Directors: Chris Buck, Jennifer Lee
Starring: Kristen Bell, Josh Gad and Idina Menzel
Running time: 108 min
Fearless optimist Anna teams up with Kristoff in an epic journey, encountering Everest-like conditions, and a hilarious snowman named Olaf in a race to find Anna’s sister Elsa, whose icy powers have trapped the kingdom in eternal winter.
When young princess Elsa (Mendel) learns she has the power to control ice and snow her parents warn her that she must be careful, but after an almost tragic accident involving her sister Anna (Bell) she is forced to become a recluse, forever afraid that her curse will someday destroy all she loves. Years later that is exactly what happens… and it is up to Anna and her new friend Kristoff (Jonathan Groff) along with a magically animated snowman, Olaf (Josh Gad), to find her and put everything back to the way it once was.
And there it is, in a nutshell, the whole plot of Frozen. And yet, it’s really quite wonderful.
From the team behind Wreck-it Ralph and Tangled, Frozen has real pedigree on its side before the credits even begin. It’s a brave movie; perhaps Disney’s most traditional in some time – beautiful princesses, magical curses, a living snowman, an animal that (almost) talks, true love (with a twist) and music aplenty. Indeed, the first half of the movie almost suffers from too many musical sequences with almost every event a reason for the characters to break into song but luckily the songs are well written and the scenes are – like the whole movie – beautifully animated and fun. And it does calm down once the main story kicks in.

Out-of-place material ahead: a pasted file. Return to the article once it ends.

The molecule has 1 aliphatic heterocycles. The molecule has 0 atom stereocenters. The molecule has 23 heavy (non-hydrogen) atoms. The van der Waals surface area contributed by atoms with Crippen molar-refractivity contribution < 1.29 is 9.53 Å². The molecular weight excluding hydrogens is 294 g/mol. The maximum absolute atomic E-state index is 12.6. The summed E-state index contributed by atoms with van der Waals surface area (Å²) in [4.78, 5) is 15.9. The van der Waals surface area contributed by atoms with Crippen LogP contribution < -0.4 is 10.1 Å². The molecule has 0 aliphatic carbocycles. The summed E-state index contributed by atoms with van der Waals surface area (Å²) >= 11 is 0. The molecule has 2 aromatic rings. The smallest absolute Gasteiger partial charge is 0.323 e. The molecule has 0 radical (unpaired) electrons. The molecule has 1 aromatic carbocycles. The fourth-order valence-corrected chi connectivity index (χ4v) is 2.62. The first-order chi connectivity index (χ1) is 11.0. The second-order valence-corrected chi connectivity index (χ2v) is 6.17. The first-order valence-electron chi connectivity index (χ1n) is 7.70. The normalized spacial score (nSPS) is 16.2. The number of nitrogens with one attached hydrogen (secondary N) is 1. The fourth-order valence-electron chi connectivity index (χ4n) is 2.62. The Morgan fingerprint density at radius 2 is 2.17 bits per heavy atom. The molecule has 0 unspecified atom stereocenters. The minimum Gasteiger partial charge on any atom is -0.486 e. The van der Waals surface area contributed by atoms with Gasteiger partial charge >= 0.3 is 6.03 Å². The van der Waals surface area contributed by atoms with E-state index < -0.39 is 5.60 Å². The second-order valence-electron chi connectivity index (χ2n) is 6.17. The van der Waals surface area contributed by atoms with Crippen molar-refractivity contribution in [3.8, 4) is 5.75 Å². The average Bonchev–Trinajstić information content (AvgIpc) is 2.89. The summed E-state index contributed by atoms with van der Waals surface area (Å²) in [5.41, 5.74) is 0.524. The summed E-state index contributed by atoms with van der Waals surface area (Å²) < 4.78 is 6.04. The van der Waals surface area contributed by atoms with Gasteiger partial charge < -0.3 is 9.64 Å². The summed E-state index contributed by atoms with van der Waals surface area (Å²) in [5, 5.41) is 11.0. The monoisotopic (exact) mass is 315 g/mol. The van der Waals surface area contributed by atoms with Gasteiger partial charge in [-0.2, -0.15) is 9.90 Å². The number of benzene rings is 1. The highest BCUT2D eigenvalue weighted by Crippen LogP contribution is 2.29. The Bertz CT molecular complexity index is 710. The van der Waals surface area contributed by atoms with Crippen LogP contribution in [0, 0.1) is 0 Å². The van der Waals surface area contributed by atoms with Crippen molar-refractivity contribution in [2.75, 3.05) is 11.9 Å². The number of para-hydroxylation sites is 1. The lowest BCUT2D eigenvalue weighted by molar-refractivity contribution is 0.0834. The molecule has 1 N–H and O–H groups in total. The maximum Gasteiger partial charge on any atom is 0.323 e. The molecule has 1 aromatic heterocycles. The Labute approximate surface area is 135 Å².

Frozen, more than most animated movies over the last while, did the almost impossible and totally entertained my whole family. There was hardly any bathroom breaks or calls for more popcorn as the masses were thoroughly entertained throughout – it even got an applause at the end – a rare thing in UK screens.
And deservedly so. It’s a first class piece of animated work. The direction from Buck and Lee jumps from comedy set piece, to ripping adventure, to musical interlude without drawing breath and it’s helped by some of the most amazing animation since Pixar rolled out Woody and co. Just wait until you see the ice effects.
Overall, Frozen is a simple story told very, very well. It’s exciting, funny and well paced with characters you’ll care about and, most daring of all, it feels like a movie Disney might have tried to make 50 years ago but knew it was still lacking the technology to do it justice. With a modern twist.
A completely enjoyable trip to the cinema for the whole family.
4 out of 5 Nerds